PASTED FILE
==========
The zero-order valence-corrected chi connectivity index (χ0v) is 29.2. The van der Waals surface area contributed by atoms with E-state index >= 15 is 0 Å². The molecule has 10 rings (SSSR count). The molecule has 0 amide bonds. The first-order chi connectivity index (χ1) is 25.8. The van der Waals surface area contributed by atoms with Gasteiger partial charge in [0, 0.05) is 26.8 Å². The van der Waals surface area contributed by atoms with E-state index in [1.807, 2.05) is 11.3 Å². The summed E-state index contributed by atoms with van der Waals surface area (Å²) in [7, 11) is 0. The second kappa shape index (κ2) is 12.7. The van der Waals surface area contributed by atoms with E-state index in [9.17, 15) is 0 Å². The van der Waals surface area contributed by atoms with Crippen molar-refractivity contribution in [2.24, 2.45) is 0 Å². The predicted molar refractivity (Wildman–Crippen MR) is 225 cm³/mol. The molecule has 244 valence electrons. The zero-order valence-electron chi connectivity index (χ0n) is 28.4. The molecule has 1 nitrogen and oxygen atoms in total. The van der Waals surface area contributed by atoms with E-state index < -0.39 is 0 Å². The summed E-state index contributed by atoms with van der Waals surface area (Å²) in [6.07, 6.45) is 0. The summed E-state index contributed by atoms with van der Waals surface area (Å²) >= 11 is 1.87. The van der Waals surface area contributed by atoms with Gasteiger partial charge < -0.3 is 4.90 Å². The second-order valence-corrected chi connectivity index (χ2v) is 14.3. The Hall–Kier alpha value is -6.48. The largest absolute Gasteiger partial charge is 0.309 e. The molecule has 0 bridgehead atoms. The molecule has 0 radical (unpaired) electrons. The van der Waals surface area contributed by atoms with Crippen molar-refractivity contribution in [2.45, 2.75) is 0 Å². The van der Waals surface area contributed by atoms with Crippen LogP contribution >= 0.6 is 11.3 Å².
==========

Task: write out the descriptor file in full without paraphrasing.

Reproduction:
The zero-order valence-corrected chi connectivity index (χ0v) is 29.2. The van der Waals surface area contributed by atoms with E-state index >= 15 is 0 Å². The molecule has 10 rings (SSSR count). The molecule has 0 amide bonds. The first-order chi connectivity index (χ1) is 25.8. The van der Waals surface area contributed by atoms with Gasteiger partial charge in [0, 0.05) is 26.8 Å². The van der Waals surface area contributed by atoms with E-state index in [1.807, 2.05) is 11.3 Å². The summed E-state index contributed by atoms with van der Waals surface area (Å²) in [7, 11) is 0. The second kappa shape index (κ2) is 12.7. The van der Waals surface area contributed by atoms with E-state index in [9.17, 15) is 0 Å². The van der Waals surface area contributed by atoms with Crippen molar-refractivity contribution in [2.24, 2.45) is 0 Å². The predicted molar refractivity (Wildman–Crippen MR) is 225 cm³/mol. The molecule has 244 valence electrons. The zero-order valence-electron chi connectivity index (χ0n) is 28.4. The molecule has 1 nitrogen and oxygen atoms in total. The van der Waals surface area contributed by atoms with E-state index < -0.39 is 0 Å². The summed E-state index contributed by atoms with van der Waals surface area (Å²) in [6.07, 6.45) is 0. The summed E-state index contributed by atoms with van der Waals surface area (Å²) >= 11 is 1.87. The van der Waals surface area contributed by atoms with Gasteiger partial charge < -0.3 is 4.90 Å². The second-order valence-corrected chi connectivity index (χ2v) is 14.3. The Hall–Kier alpha value is -6.48. The largest absolute Gasteiger partial charge is 0.309 e. The molecule has 0 bridgehead atoms. The molecule has 0 radical (unpaired) electrons. The van der Waals surface area contributed by atoms with Crippen molar-refractivity contribution in [2.45, 2.75) is 0 Å². The van der Waals surface area contributed by atoms with Crippen LogP contribution >= 0.6 is 11.3 Å².